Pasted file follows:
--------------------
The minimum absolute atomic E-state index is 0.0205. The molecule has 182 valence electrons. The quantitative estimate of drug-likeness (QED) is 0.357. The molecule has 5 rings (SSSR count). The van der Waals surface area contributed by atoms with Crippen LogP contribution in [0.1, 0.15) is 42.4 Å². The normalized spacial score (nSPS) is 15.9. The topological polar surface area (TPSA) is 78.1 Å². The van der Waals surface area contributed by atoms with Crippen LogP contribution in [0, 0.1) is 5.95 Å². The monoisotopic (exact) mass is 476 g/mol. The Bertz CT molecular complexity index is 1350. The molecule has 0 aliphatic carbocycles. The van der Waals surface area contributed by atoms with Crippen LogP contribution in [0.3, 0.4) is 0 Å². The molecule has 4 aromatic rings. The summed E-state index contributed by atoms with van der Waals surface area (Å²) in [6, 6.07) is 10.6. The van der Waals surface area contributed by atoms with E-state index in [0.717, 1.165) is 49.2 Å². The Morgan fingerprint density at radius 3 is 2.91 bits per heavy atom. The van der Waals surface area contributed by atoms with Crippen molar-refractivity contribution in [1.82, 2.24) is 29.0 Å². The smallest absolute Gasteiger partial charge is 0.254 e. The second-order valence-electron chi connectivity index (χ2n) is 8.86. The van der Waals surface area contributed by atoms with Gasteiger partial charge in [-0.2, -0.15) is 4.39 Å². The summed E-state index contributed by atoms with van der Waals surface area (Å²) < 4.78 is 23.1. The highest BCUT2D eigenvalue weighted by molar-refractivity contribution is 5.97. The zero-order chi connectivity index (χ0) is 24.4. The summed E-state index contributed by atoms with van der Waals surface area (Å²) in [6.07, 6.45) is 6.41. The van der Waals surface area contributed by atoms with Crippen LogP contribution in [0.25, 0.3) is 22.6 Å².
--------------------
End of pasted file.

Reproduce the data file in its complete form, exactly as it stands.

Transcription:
The minimum absolute atomic E-state index is 0.0205. The molecule has 182 valence electrons. The quantitative estimate of drug-likeness (QED) is 0.357. The molecule has 5 rings (SSSR count). The van der Waals surface area contributed by atoms with Crippen LogP contribution in [0.1, 0.15) is 42.4 Å². The normalized spacial score (nSPS) is 15.9. The topological polar surface area (TPSA) is 78.1 Å². The van der Waals surface area contributed by atoms with Crippen LogP contribution in [0, 0.1) is 5.95 Å². The monoisotopic (exact) mass is 476 g/mol. The Bertz CT molecular complexity index is 1350. The molecule has 0 aliphatic carbocycles. The van der Waals surface area contributed by atoms with Crippen LogP contribution in [0.3, 0.4) is 0 Å². The molecule has 4 aromatic rings. The summed E-state index contributed by atoms with van der Waals surface area (Å²) in [6, 6.07) is 10.6. The van der Waals surface area contributed by atoms with E-state index in [0.717, 1.165) is 49.2 Å². The Morgan fingerprint density at radius 3 is 2.91 bits per heavy atom. The van der Waals surface area contributed by atoms with Crippen molar-refractivity contribution in [1.82, 2.24) is 29.0 Å². The smallest absolute Gasteiger partial charge is 0.254 e. The second-order valence-electron chi connectivity index (χ2n) is 8.86. The van der Waals surface area contributed by atoms with Gasteiger partial charge in [-0.2, -0.15) is 4.39 Å². The summed E-state index contributed by atoms with van der Waals surface area (Å²) < 4.78 is 23.1. The highest BCUT2D eigenvalue weighted by molar-refractivity contribution is 5.97. The zero-order chi connectivity index (χ0) is 24.4. The summed E-state index contributed by atoms with van der Waals surface area (Å²) in [6.07, 6.45) is 6.41. The van der Waals surface area contributed by atoms with Crippen LogP contribution in [0.25, 0.3) is 22.6 Å².